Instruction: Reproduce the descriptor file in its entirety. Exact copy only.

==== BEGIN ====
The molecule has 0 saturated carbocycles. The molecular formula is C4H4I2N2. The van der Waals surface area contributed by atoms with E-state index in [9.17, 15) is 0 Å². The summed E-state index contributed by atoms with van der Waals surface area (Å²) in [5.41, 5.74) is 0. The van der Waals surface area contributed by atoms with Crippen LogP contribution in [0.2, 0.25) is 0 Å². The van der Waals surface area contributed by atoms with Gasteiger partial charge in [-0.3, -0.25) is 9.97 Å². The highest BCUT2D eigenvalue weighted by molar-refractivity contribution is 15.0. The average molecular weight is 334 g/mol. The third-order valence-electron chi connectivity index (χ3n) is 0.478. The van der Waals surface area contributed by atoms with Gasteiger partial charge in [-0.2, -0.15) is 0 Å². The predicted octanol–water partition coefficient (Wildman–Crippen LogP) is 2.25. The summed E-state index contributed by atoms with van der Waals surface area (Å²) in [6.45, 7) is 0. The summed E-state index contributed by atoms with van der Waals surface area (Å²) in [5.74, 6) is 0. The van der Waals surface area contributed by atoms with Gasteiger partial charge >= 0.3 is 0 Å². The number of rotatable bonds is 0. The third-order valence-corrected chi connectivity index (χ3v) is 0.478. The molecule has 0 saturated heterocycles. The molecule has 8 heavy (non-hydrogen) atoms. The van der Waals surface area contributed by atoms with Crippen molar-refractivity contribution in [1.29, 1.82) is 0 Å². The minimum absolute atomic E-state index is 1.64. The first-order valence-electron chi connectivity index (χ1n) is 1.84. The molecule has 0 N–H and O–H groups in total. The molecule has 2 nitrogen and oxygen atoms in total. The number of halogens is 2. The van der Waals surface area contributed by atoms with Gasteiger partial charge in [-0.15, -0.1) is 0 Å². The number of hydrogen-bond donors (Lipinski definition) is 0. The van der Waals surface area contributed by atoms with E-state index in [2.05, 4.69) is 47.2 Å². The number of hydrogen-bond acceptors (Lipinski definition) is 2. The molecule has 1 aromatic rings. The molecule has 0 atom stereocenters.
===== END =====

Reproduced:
The molecule has 0 saturated carbocycles. The molecular formula is C4H4I2N2. The van der Waals surface area contributed by atoms with E-state index in [9.17, 15) is 0 Å². The summed E-state index contributed by atoms with van der Waals surface area (Å²) in [5.41, 5.74) is 0. The van der Waals surface area contributed by atoms with Crippen LogP contribution in [0.2, 0.25) is 0 Å². The van der Waals surface area contributed by atoms with Gasteiger partial charge in [-0.3, -0.25) is 9.97 Å². The highest BCUT2D eigenvalue weighted by molar-refractivity contribution is 15.0. The average molecular weight is 334 g/mol. The third-order valence-electron chi connectivity index (χ3n) is 0.478. The van der Waals surface area contributed by atoms with Gasteiger partial charge in [-0.2, -0.15) is 0 Å². The predicted octanol–water partition coefficient (Wildman–Crippen LogP) is 2.25. The summed E-state index contributed by atoms with van der Waals surface area (Å²) in [6.45, 7) is 0. The summed E-state index contributed by atoms with van der Waals surface area (Å²) in [5.74, 6) is 0. The van der Waals surface area contributed by atoms with Gasteiger partial charge >= 0.3 is 0 Å². The number of rotatable bonds is 0. The third-order valence-corrected chi connectivity index (χ3v) is 0.478. The molecule has 0 saturated heterocycles. The molecule has 8 heavy (non-hydrogen) atoms. The van der Waals surface area contributed by atoms with Crippen molar-refractivity contribution in [1.29, 1.82) is 0 Å². The minimum absolute atomic E-state index is 1.64. The first-order valence-electron chi connectivity index (χ1n) is 1.84. The molecule has 0 N–H and O–H groups in total. The molecule has 2 nitrogen and oxygen atoms in total. The number of halogens is 2. The van der Waals surface area contributed by atoms with Gasteiger partial charge in [-0.15, -0.1) is 0 Å². The number of hydrogen-bond donors (Lipinski definition) is 0. The van der Waals surface area contributed by atoms with E-state index in [2.05, 4.69) is 47.2 Å². The number of hydrogen-bond acceptors (Lipinski definition) is 2. The molecule has 1 aromatic rings. The molecule has 0 atom stereocenters.